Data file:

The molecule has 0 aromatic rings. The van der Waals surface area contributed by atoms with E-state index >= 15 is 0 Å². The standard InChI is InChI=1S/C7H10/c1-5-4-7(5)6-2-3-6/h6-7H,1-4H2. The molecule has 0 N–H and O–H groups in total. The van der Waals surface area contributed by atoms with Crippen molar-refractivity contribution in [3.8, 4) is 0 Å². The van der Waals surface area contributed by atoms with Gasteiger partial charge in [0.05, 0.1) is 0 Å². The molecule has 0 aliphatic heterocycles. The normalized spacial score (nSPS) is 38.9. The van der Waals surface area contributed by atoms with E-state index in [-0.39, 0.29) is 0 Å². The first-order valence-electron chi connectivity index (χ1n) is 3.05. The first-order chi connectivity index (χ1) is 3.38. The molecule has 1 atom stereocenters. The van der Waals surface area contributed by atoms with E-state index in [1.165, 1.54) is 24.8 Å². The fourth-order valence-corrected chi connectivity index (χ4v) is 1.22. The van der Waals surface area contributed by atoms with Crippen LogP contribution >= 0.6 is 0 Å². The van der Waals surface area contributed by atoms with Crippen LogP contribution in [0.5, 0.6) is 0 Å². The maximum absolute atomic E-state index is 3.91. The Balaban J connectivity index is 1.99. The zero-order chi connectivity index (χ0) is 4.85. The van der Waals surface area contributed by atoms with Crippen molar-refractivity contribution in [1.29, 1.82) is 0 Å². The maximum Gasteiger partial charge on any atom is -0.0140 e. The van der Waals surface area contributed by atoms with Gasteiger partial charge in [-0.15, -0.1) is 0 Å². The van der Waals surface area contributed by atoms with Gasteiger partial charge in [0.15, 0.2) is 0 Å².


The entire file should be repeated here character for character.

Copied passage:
The molecule has 0 aromatic rings. The van der Waals surface area contributed by atoms with E-state index >= 15 is 0 Å². The standard InChI is InChI=1S/C7H10/c1-5-4-7(5)6-2-3-6/h6-7H,1-4H2. The molecule has 0 N–H and O–H groups in total. The van der Waals surface area contributed by atoms with Crippen molar-refractivity contribution in [3.8, 4) is 0 Å². The van der Waals surface area contributed by atoms with Gasteiger partial charge in [0.05, 0.1) is 0 Å². The molecule has 0 aliphatic heterocycles. The normalized spacial score (nSPS) is 38.9. The van der Waals surface area contributed by atoms with E-state index in [-0.39, 0.29) is 0 Å². The first-order valence-electron chi connectivity index (χ1n) is 3.05. The first-order chi connectivity index (χ1) is 3.38. The molecule has 1 atom stereocenters. The van der Waals surface area contributed by atoms with E-state index in [1.165, 1.54) is 24.8 Å². The fourth-order valence-corrected chi connectivity index (χ4v) is 1.22. The van der Waals surface area contributed by atoms with Crippen LogP contribution >= 0.6 is 0 Å². The van der Waals surface area contributed by atoms with Crippen LogP contribution in [0.5, 0.6) is 0 Å². The maximum absolute atomic E-state index is 3.91. The Balaban J connectivity index is 1.99. The zero-order chi connectivity index (χ0) is 4.85. The van der Waals surface area contributed by atoms with Crippen molar-refractivity contribution in [1.29, 1.82) is 0 Å². The maximum Gasteiger partial charge on any atom is -0.0140 e. The van der Waals surface area contributed by atoms with Gasteiger partial charge in [-0.15, -0.1) is 0 Å². The van der Waals surface area contributed by atoms with Gasteiger partial charge in [0.15, 0.2) is 0 Å².